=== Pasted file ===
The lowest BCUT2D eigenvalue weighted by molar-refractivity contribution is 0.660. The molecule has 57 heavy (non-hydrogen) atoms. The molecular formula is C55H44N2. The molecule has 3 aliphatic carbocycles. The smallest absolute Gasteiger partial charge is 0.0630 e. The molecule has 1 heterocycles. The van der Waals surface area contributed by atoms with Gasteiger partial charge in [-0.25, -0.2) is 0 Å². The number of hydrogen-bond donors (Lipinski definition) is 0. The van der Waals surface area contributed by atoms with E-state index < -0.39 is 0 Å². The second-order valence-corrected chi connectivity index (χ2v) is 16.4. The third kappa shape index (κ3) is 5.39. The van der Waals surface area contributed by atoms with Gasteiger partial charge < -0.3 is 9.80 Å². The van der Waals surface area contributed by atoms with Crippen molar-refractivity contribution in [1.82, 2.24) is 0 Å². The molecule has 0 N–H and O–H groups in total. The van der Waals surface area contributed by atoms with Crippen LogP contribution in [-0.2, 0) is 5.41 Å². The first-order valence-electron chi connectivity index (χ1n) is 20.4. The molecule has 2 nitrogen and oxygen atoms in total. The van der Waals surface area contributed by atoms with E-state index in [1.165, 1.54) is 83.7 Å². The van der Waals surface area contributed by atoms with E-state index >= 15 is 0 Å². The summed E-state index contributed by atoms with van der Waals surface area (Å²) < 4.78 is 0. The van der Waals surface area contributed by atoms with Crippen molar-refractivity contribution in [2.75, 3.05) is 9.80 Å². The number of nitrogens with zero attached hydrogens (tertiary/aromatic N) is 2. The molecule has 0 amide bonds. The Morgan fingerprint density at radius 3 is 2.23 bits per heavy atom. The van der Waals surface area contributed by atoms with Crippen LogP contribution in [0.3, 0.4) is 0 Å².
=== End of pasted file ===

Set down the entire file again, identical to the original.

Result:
The lowest BCUT2D eigenvalue weighted by molar-refractivity contribution is 0.660. The molecule has 57 heavy (non-hydrogen) atoms. The molecular formula is C55H44N2. The molecule has 3 aliphatic carbocycles. The smallest absolute Gasteiger partial charge is 0.0630 e. The molecule has 1 heterocycles. The van der Waals surface area contributed by atoms with Gasteiger partial charge in [-0.25, -0.2) is 0 Å². The number of hydrogen-bond donors (Lipinski definition) is 0. The van der Waals surface area contributed by atoms with E-state index < -0.39 is 0 Å². The second-order valence-corrected chi connectivity index (χ2v) is 16.4. The third kappa shape index (κ3) is 5.39. The van der Waals surface area contributed by atoms with Gasteiger partial charge < -0.3 is 9.80 Å². The van der Waals surface area contributed by atoms with Crippen molar-refractivity contribution in [1.82, 2.24) is 0 Å². The molecule has 0 N–H and O–H groups in total. The van der Waals surface area contributed by atoms with Crippen LogP contribution in [-0.2, 0) is 5.41 Å². The first-order valence-electron chi connectivity index (χ1n) is 20.4. The molecule has 2 nitrogen and oxygen atoms in total. The van der Waals surface area contributed by atoms with E-state index in [1.165, 1.54) is 83.7 Å². The van der Waals surface area contributed by atoms with E-state index >= 15 is 0 Å². The summed E-state index contributed by atoms with van der Waals surface area (Å²) < 4.78 is 0. The van der Waals surface area contributed by atoms with Crippen molar-refractivity contribution in [2.75, 3.05) is 9.80 Å². The number of nitrogens with zero attached hydrogens (tertiary/aromatic N) is 2. The molecule has 0 amide bonds. The Morgan fingerprint density at radius 3 is 2.23 bits per heavy atom. The van der Waals surface area contributed by atoms with Crippen LogP contribution in [0.3, 0.4) is 0 Å².